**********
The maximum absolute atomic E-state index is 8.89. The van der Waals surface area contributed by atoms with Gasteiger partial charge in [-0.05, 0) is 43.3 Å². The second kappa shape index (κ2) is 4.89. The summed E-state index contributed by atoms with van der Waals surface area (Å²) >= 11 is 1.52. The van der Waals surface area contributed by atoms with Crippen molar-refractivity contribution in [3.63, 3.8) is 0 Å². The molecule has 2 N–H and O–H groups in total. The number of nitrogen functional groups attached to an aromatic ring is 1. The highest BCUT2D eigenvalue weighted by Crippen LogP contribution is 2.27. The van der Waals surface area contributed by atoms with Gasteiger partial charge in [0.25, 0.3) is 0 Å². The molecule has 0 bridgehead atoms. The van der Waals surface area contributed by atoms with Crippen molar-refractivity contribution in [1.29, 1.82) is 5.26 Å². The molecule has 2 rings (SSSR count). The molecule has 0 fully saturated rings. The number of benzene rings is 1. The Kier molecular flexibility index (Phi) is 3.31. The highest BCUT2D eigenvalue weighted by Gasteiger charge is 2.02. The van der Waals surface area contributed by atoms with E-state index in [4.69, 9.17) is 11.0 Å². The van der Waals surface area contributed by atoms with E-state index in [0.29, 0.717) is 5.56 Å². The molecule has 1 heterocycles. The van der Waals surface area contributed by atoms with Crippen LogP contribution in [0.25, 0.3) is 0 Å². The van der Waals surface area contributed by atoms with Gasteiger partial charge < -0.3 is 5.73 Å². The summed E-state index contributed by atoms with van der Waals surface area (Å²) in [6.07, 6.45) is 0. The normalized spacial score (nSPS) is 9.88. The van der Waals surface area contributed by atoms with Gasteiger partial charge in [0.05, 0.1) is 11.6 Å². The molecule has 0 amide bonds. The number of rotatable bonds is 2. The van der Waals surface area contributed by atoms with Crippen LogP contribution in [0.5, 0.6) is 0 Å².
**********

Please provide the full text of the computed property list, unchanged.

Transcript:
The maximum absolute atomic E-state index is 8.89. The van der Waals surface area contributed by atoms with Gasteiger partial charge in [-0.05, 0) is 43.3 Å². The second kappa shape index (κ2) is 4.89. The summed E-state index contributed by atoms with van der Waals surface area (Å²) >= 11 is 1.52. The van der Waals surface area contributed by atoms with Crippen molar-refractivity contribution in [3.63, 3.8) is 0 Å². The molecule has 2 N–H and O–H groups in total. The number of nitrogen functional groups attached to an aromatic ring is 1. The highest BCUT2D eigenvalue weighted by Crippen LogP contribution is 2.27. The van der Waals surface area contributed by atoms with Gasteiger partial charge in [0.25, 0.3) is 0 Å². The molecule has 0 bridgehead atoms. The van der Waals surface area contributed by atoms with Crippen molar-refractivity contribution in [1.29, 1.82) is 5.26 Å². The molecule has 2 rings (SSSR count). The molecule has 0 fully saturated rings. The number of benzene rings is 1. The Kier molecular flexibility index (Phi) is 3.31. The highest BCUT2D eigenvalue weighted by Gasteiger charge is 2.02. The van der Waals surface area contributed by atoms with E-state index in [4.69, 9.17) is 11.0 Å². The van der Waals surface area contributed by atoms with E-state index in [0.29, 0.717) is 5.56 Å². The molecule has 1 heterocycles. The van der Waals surface area contributed by atoms with Crippen LogP contribution in [0.25, 0.3) is 0 Å². The van der Waals surface area contributed by atoms with Gasteiger partial charge < -0.3 is 5.73 Å². The summed E-state index contributed by atoms with van der Waals surface area (Å²) in [6.07, 6.45) is 0. The normalized spacial score (nSPS) is 9.88. The van der Waals surface area contributed by atoms with Gasteiger partial charge in [0.05, 0.1) is 11.6 Å². The molecule has 0 amide bonds. The number of rotatable bonds is 2. The van der Waals surface area contributed by atoms with Crippen LogP contribution in [0.5, 0.6) is 0 Å².